The Roots, The Tipping Point

The Roots, The Tipping Point (2004)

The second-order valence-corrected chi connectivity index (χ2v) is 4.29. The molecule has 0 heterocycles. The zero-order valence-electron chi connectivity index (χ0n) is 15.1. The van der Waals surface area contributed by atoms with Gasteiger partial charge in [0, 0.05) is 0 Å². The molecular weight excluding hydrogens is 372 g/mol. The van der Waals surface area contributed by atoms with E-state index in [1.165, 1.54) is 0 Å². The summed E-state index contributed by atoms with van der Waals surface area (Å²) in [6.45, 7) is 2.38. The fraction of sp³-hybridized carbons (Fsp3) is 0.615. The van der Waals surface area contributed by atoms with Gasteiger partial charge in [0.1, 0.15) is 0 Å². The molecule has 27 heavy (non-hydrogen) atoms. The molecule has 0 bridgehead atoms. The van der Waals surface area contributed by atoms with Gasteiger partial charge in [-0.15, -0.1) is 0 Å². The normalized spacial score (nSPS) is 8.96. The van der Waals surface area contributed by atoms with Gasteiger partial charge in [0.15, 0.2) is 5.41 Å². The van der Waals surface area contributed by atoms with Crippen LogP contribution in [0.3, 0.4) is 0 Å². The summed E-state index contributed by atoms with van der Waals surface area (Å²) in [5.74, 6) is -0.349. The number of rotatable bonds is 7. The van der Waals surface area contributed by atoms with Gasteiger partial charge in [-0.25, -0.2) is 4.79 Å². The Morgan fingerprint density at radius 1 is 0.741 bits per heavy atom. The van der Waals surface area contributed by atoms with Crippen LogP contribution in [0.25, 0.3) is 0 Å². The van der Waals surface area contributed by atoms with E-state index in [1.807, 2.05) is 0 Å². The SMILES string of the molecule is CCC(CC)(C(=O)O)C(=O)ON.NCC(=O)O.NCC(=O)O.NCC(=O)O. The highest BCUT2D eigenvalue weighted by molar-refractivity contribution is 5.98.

Did you know the Roots want to be stars, too? On “Star,” Black Thought looks skeptically on the young thugs flooding the rap scene, noting, “Like everybody he wanna shine/Young brothers on the grind/Holding something in they spine/Bowling for Columbine.” But then he claims, “To all my peoples the stars it is our time to shine.” In fact, nearly every song — barring “Guns Are Drawn,” which criticizes the Bush administration’s war on terror — notes how the group is teetering on the edge of full-fledged superstardom (just like Jadakiss’s Kiss of Death … is this a trend?). Over 10 numbers (and two hidden tracks), this obsession becomes monomaniacal, eventually overshadowing Black Thought’s unpredictable freestyles; bassist Hub and keyboardist Kamal’s eerily minimalist performances; and The Tipping Point‘s magnificent bare-bones sound, cobbled together by a fleet of producers. The Roots may be masters of many styles, from scintillating hip-pop (“Don’t Say Nothin'”) to futuristic dub (“Guns Are Drawn”), but they aren’t known for subtlety. Their rhetorical points are delivered with dramatic force, painting a portrait of how pursuing mainstream fame can become an all-consuming, all-corrupting passion. Like most challenging, thought-provoking albums, The Tipping Point is an experience, making it difficult to throw down a thunder index that will command listeners to embrace it or dis it. But the last listed track on The Tipping Point, “Why (What’s Goin’ On?),” is a melancholy end to an engaging and occasionally intense journey. At the outset, it’s a lament about the state of the world as guest vocalist Latif sadly repeats the word “why” over and over again. But by the third verse, Black Thought turns on himself. “Somehow I gotta decide how much I want it,” he says, adding “If I disappear I wonder if the world will know I’m missin’.” Consolation only comes at the very end: “Gotta show ’em we can make it.” Despite its aforementioned charms, The Tipping Point is one of the Roots’ least successful efforts, though one of its singles, the Sly & the Family Stone interpolation “Star,” remains a highlight of their career. Guests include Devin the Dude, who turns in an inspired chorus on “Somebody’s Gotta Do It.” Various producers handled the tracks, including Scott Storch, an early member of the Roots who left the group in the early 1990s to become a protege of Dr. Dre and, by the early 2000s, a hugely successful urban producer (before a public battle with cocaine addiction ruined his career). He tried to repay the Roots’ early support by producing the lead single, “Don’t Say Nuthin’,” but despite heavy promotion it was a failure on the charts. The title of the album is inspired by Malcolm Gladwell’s marketing/self-help treatise The Tipping Point. Geffen.

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